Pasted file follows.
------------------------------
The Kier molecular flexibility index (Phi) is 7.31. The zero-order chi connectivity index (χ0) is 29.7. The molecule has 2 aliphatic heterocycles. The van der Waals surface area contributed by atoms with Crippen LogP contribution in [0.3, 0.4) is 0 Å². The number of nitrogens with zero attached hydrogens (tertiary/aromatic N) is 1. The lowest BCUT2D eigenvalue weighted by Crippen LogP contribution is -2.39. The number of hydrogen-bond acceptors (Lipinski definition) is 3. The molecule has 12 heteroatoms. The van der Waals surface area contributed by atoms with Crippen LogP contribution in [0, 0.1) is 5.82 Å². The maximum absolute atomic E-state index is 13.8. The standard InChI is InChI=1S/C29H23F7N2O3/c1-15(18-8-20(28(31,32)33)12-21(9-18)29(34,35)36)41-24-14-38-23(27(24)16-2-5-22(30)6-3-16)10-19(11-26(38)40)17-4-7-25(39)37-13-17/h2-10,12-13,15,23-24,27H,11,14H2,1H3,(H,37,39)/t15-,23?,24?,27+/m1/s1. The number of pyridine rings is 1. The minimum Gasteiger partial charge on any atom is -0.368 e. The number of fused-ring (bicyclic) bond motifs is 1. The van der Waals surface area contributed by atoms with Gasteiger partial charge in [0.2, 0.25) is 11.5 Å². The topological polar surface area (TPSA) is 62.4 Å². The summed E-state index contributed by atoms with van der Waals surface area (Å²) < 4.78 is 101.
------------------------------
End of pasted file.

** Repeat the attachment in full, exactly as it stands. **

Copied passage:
The Kier molecular flexibility index (Phi) is 7.31. The zero-order chi connectivity index (χ0) is 29.7. The molecule has 2 aliphatic heterocycles. The van der Waals surface area contributed by atoms with Crippen LogP contribution in [0.3, 0.4) is 0 Å². The number of nitrogens with zero attached hydrogens (tertiary/aromatic N) is 1. The lowest BCUT2D eigenvalue weighted by Crippen LogP contribution is -2.39. The number of hydrogen-bond acceptors (Lipinski definition) is 3. The molecule has 12 heteroatoms. The van der Waals surface area contributed by atoms with Crippen LogP contribution in [0, 0.1) is 5.82 Å². The maximum absolute atomic E-state index is 13.8. The standard InChI is InChI=1S/C29H23F7N2O3/c1-15(18-8-20(28(31,32)33)12-21(9-18)29(34,35)36)41-24-14-38-23(27(24)16-2-5-22(30)6-3-16)10-19(11-26(38)40)17-4-7-25(39)37-13-17/h2-10,12-13,15,23-24,27H,11,14H2,1H3,(H,37,39)/t15-,23?,24?,27+/m1/s1. The number of pyridine rings is 1. The minimum Gasteiger partial charge on any atom is -0.368 e. The number of fused-ring (bicyclic) bond motifs is 1. The van der Waals surface area contributed by atoms with Gasteiger partial charge in [0.2, 0.25) is 11.5 Å². The topological polar surface area (TPSA) is 62.4 Å². The summed E-state index contributed by atoms with van der Waals surface area (Å²) < 4.78 is 101.